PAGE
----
We are continuing to look at new possibilities daily and have resigned ourselves to the possibility of buying a lot(s) and building a few houses in the interim. An application for development is likely to take 6-8 mo. to work it’s way through the government bureaucracy. We have only another 6 weeks here at Los Jardines and want to keep the crew. We are now under pressure.
Note: I include the following record of events not to entertain the morbid but to help those looking for personal healthcare experiences as a way of answering their own questions. I’ve tried to chart a story between “too much info, don’t want to know” and enough to satisfy those having questions.
Comment: I was surprised and really touched by the numerous well wishes I received from people who are following our saga here. Some were friends who I didn’t know were still reading and some were from others who I didn’t/don’t know. One never knows who is reading and for what content they read. Hopefully, those who are concerned about medical care in CR will benefit from the following:
CIMA is a 50 bed private hospital which is affiliated with the Baylor University Hospital in Texas. It has 5 or 6 operating rooms, 18 surgical beds, 18 medical beds, and a maternity ward. I’m told that abut 60% of the patients are CR, the remaining 40% is mostly expatriates —Americans, Canadians, British, German, Italian, etc. Most of the doctors have trained in N. Am. or Europe; most speak English. I found it fast, efficient, effective, and inexpensive by N. Am. standards. I’ve never been able to say that about any other hospital. The corporation which owns it is currently in an expansion mode. They are adding more doctors’ offices and will soon add a hotel/convalescence center and commercial mall to the area. They are making Costa Rica and themselves a healthcare destination.
Getting admitted was like checking into a hotel. It took about 10-15 min. asking address, identification, confirming the reason for the admission, and getting an open credit card voucher. (All was done privately for those who are concerned about that). When finished, we waited for about 5 min. until an orderly came for us and showed us to my room. It was private, with large window, and came equipped with a sofa bed which was made up nightly for Lita.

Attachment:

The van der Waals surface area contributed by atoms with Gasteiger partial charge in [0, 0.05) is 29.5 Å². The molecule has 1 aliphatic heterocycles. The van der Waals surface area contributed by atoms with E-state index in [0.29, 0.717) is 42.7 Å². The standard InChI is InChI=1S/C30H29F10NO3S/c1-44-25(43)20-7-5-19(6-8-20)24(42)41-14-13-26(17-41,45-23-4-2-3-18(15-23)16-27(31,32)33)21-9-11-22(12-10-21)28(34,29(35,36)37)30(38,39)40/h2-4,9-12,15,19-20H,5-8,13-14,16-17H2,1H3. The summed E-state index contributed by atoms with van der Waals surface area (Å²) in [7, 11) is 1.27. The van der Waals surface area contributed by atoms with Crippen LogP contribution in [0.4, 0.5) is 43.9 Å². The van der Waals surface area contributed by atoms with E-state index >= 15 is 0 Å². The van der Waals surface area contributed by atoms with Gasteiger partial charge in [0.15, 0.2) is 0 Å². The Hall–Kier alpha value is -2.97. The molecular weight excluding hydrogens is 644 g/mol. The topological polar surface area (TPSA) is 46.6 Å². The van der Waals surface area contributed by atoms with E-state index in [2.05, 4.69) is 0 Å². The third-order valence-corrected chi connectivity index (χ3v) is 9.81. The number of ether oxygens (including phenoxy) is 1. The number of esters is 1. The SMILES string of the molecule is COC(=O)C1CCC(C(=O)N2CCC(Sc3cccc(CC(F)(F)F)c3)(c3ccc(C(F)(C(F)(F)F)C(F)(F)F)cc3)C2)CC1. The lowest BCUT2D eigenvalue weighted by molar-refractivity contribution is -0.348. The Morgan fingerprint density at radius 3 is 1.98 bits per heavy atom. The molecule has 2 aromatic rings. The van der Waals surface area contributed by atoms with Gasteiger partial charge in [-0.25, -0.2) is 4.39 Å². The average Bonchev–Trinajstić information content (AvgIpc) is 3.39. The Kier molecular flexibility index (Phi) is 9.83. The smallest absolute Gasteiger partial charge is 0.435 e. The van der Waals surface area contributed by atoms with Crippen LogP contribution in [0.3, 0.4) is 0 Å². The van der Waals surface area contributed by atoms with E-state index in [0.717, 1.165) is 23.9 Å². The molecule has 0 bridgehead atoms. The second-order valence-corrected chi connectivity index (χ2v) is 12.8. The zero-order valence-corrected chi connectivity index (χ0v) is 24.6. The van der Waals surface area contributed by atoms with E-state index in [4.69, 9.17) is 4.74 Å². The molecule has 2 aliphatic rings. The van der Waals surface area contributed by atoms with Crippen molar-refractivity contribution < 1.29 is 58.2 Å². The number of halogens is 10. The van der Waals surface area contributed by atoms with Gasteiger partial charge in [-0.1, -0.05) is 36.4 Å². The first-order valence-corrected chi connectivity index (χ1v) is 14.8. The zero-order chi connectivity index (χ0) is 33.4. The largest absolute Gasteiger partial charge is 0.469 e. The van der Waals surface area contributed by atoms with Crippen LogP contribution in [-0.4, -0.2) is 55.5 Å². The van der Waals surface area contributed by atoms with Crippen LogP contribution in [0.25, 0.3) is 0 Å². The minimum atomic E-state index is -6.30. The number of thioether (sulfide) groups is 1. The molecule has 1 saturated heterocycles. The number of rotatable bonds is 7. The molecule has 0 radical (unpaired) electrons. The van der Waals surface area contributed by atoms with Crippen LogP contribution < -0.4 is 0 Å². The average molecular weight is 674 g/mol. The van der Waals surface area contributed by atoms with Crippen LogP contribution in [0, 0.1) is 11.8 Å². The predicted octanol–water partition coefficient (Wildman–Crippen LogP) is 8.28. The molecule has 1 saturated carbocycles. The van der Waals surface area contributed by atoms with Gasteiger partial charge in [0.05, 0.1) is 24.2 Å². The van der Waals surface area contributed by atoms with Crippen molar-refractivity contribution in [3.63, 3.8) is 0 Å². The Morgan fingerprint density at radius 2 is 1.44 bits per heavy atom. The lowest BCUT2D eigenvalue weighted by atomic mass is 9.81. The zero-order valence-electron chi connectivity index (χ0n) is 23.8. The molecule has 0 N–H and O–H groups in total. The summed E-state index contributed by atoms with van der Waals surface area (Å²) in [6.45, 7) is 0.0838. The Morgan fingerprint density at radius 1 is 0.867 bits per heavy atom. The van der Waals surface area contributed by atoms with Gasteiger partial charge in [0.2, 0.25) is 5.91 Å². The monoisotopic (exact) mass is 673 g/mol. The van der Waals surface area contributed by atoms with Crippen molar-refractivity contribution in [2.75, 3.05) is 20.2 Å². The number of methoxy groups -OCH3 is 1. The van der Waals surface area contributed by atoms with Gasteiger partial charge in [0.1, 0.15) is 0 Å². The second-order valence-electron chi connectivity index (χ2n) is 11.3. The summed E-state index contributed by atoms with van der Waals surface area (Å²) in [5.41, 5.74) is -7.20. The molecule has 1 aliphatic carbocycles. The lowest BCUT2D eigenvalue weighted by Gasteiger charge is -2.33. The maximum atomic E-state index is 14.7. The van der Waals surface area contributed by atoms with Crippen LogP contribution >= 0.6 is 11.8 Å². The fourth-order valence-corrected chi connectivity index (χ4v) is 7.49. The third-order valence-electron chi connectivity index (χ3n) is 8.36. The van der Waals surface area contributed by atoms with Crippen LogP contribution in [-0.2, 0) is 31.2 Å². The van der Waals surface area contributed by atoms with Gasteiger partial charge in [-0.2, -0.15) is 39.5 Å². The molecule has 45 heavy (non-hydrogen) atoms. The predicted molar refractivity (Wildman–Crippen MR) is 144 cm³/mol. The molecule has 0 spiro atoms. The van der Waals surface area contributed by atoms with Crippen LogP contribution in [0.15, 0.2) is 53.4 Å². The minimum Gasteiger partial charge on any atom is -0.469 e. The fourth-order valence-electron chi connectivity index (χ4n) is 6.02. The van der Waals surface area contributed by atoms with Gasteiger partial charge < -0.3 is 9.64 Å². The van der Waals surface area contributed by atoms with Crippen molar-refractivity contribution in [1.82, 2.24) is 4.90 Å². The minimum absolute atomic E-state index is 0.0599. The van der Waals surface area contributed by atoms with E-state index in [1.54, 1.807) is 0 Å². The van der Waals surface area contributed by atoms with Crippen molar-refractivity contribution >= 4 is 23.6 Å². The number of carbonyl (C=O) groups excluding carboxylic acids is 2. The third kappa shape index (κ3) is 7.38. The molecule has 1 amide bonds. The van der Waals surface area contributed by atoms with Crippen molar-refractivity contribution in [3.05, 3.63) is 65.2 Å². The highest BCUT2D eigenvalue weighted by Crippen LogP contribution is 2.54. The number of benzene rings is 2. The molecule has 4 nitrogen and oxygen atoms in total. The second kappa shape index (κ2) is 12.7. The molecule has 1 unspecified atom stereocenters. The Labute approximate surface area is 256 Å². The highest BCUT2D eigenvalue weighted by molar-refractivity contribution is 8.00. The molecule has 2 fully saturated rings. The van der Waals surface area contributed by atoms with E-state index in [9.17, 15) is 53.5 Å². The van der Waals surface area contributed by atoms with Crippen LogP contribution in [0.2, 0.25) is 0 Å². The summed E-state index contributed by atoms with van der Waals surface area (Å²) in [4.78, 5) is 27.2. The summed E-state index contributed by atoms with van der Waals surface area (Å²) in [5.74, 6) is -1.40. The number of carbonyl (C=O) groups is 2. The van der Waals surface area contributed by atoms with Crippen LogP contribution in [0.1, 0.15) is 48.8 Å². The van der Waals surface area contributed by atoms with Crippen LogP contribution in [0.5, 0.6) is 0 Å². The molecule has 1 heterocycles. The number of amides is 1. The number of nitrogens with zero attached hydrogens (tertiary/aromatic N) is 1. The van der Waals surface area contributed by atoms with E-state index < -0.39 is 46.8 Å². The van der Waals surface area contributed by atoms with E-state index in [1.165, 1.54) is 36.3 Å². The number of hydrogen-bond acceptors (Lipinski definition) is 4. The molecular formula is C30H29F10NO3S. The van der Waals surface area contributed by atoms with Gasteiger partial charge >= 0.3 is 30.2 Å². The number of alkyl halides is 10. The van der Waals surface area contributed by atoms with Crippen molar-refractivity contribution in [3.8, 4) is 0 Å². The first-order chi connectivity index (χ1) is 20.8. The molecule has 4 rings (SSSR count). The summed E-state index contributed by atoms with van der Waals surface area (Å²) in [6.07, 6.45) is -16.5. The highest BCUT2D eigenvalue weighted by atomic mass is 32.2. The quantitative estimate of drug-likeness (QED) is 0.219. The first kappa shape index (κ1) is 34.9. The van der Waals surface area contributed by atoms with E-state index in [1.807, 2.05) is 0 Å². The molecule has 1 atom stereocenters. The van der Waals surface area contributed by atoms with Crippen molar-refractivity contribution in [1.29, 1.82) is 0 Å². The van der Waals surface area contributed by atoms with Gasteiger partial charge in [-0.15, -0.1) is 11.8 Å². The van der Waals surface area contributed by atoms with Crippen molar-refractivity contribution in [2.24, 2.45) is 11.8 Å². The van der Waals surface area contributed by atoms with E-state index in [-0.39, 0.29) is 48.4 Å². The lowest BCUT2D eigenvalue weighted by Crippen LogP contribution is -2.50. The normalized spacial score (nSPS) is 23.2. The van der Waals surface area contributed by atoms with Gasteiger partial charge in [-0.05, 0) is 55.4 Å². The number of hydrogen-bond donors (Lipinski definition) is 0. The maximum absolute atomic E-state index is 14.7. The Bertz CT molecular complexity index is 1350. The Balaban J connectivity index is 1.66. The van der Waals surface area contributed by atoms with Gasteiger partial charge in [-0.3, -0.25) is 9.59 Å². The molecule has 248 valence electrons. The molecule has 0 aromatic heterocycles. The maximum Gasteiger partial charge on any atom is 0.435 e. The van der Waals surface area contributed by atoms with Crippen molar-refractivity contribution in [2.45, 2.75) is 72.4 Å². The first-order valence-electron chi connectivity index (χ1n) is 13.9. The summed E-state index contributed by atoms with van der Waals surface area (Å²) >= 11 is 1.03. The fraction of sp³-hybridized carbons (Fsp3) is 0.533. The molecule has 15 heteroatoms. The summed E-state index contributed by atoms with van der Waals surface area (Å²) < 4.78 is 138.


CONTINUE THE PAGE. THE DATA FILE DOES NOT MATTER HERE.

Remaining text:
My surgery (radical prostectomy) went like the text book said it should and to date, my recovery as well. I was scheduled for surgery at 2:30pm Wednesday; this was later postponed to around 4:30 due to other surgeries. I was put in a private holding area for 30 min. or so until I was wheeled into the OR. I don’t remember the second deep breath. I was returned to my room (according to what I've been told) around 9:30. I stayed in my private room with a bed for Lita until Monday morning at which time I was released. Virtually very little pain from the incision; the catheter is a bit uncomfortable but all in all, bearable. The pain management program that the doc ordered worked very well. I never had any ill effects from the general anesthetic, no nausea, no bodily functions not wanting to start up again, etc. The male and female nurses were attentive —a call would get a response within 10 sec., The room had TV, individual climate control, was quiet, and generally fantastic, certainly better than any Cdn. hospital I've been in or have ever seen in Canada. The hallways were spacious and clear of all gurneys; no patients were stacked up in a holding pattern. Lita could order room service from the cafeteria; she particularly liked the steak and had it two times. I had a number of visitors including my site superintendent and his wife, lots of chocolate cake and goodies. Staples for the incision and the catheter were removed Friday —9 days after the surgery. I am now more comfortable and more mobile. While my total recovery is likely to take another 4-6 weeks, I fully expect it to happen.